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Edge of Eternity

By Sonia Gernes

We were not the friendliest of neighbors. When I was introduced to Betty Frost at a neighborhood picnic a few days before I moved into the house next to hers, she struck me as a gray ghost of a woman.

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Stairways to Heaven

By Lawrence Cunningham

As soon as the dust settled at ground zero in New York City and the scope of the 9-11 tragedy became apparent to all, makeshift shrines began to spring up near the site and at adjacent fire houses.

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Khalil F. Matta invesment Q&A

By Carol Schaal '91M.A.

He may be a professor of management at Notre Dame, but that didn’t keep Khalil F. Matta ’80M.S., ’82Ph.D. from making what he calls “boneheaded investment decisions.” Although filled with humor, his Thou Shalt Not Invest Foolishly: Confessions of a Business Professor (1st Books) can be almost painful to read, as Matta again and again watches his investments go sour. But out of lemons, he had made lemonade — and investors may profit from a sip.…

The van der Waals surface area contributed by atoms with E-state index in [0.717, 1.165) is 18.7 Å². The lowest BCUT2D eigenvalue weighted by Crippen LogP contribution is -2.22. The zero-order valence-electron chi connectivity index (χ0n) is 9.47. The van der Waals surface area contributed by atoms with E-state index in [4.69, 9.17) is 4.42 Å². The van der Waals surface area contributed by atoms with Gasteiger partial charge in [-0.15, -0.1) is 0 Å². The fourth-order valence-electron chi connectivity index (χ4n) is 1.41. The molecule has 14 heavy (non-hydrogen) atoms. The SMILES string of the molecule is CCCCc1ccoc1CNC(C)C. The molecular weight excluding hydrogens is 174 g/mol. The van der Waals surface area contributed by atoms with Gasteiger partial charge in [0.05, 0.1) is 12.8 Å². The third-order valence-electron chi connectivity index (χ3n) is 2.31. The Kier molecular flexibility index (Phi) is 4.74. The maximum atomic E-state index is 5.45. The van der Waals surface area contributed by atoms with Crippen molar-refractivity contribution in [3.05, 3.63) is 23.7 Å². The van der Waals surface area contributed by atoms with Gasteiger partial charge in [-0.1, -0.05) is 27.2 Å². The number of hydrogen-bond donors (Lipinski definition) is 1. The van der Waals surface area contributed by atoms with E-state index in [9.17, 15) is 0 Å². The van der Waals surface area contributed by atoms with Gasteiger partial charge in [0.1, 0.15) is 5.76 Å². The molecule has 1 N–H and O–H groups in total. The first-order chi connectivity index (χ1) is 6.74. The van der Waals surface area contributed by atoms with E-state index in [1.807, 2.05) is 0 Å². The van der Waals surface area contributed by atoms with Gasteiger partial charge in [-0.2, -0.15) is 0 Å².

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'And Now a Few Words from Our Speaker'

By Richard Conklin '59 M.A.


Last November, in Johnstown, Pennsylvania, I gave my 150th or so talk to Notre Dame alumni clubs. I was only 29 years late.

My tardiness that night is one of many stories that grew out of more than three decades of speaking at Universal Notre Dame Nights (later, Notre Dame Celebrations). These annual forays of University staff and faculty to alumni clubs nationwide were started almost 80 years ago as a way of providing some balance to the media-driven football image of the University. In fact, the first Universal Notre Dame Night was broadcast in the early days of radio, emanating on April 24, 1924, from the old Oliver Hotel in South Bend, where the Saint Joseph Valley Club had gathered. Intended for 40 cities in 20 states, the broadcast was marred by weather and by interference from more powerful stations. By 1938, however, the evening was being carried on NBC’s Red Network, introduced by Irish tenor John McCormack.…